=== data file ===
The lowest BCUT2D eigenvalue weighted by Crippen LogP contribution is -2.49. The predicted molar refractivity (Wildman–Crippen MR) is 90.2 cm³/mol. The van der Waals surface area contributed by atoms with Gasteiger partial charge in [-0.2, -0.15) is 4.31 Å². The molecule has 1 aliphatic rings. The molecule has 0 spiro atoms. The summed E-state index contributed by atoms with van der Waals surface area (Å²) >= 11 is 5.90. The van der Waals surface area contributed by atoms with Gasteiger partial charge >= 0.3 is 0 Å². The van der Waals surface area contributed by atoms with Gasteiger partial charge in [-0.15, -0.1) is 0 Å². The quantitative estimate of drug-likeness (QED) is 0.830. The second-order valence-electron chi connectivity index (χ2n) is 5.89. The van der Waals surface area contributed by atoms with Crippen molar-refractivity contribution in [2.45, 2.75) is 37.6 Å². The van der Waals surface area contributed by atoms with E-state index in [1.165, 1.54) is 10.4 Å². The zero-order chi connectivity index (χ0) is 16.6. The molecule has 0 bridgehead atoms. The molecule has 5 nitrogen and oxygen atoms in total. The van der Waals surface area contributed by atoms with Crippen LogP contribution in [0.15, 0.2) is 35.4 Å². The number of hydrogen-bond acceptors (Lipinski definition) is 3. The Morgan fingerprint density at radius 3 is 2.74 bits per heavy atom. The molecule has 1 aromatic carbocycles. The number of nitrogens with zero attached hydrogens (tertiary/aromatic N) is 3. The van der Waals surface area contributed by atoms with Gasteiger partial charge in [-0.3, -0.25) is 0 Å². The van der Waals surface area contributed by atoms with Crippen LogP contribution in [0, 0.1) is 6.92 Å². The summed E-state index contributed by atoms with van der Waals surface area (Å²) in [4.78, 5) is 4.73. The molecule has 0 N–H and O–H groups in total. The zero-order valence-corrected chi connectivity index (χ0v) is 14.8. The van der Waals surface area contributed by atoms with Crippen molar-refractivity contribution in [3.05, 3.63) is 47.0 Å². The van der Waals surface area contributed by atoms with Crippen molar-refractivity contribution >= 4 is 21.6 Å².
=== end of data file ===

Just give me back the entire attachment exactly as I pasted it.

The lowest BCUT2D eigenvalue weighted by Crippen LogP contribution is -2.49. The predicted molar refractivity (Wildman–Crippen MR) is 90.2 cm³/mol. The van der Waals surface area contributed by atoms with Gasteiger partial charge in [-0.2, -0.15) is 4.31 Å². The molecule has 1 aliphatic rings. The molecule has 0 spiro atoms. The summed E-state index contributed by atoms with van der Waals surface area (Å²) >= 11 is 5.90. The van der Waals surface area contributed by atoms with Gasteiger partial charge >= 0.3 is 0 Å². The van der Waals surface area contributed by atoms with Gasteiger partial charge in [-0.15, -0.1) is 0 Å². The quantitative estimate of drug-likeness (QED) is 0.830. The second-order valence-electron chi connectivity index (χ2n) is 5.89. The van der Waals surface area contributed by atoms with Crippen molar-refractivity contribution in [2.45, 2.75) is 37.6 Å². The van der Waals surface area contributed by atoms with E-state index in [1.165, 1.54) is 10.4 Å². The zero-order chi connectivity index (χ0) is 16.6. The molecule has 0 bridgehead atoms. The molecule has 5 nitrogen and oxygen atoms in total. The van der Waals surface area contributed by atoms with Crippen LogP contribution in [0.15, 0.2) is 35.4 Å². The number of hydrogen-bond acceptors (Lipinski definition) is 3. The Morgan fingerprint density at radius 3 is 2.74 bits per heavy atom. The molecule has 1 aromatic carbocycles. The number of nitrogens with zero attached hydrogens (tertiary/aromatic N) is 3. The van der Waals surface area contributed by atoms with Gasteiger partial charge in [-0.3, -0.25) is 0 Å². The van der Waals surface area contributed by atoms with Crippen LogP contribution in [0, 0.1) is 6.92 Å². The summed E-state index contributed by atoms with van der Waals surface area (Å²) in [4.78, 5) is 4.73. The molecule has 0 N–H and O–H groups in total. The zero-order valence-corrected chi connectivity index (χ0v) is 14.8. The van der Waals surface area contributed by atoms with Crippen molar-refractivity contribution in [3.05, 3.63) is 47.0 Å². The van der Waals surface area contributed by atoms with Crippen molar-refractivity contribution >= 4 is 21.6 Å².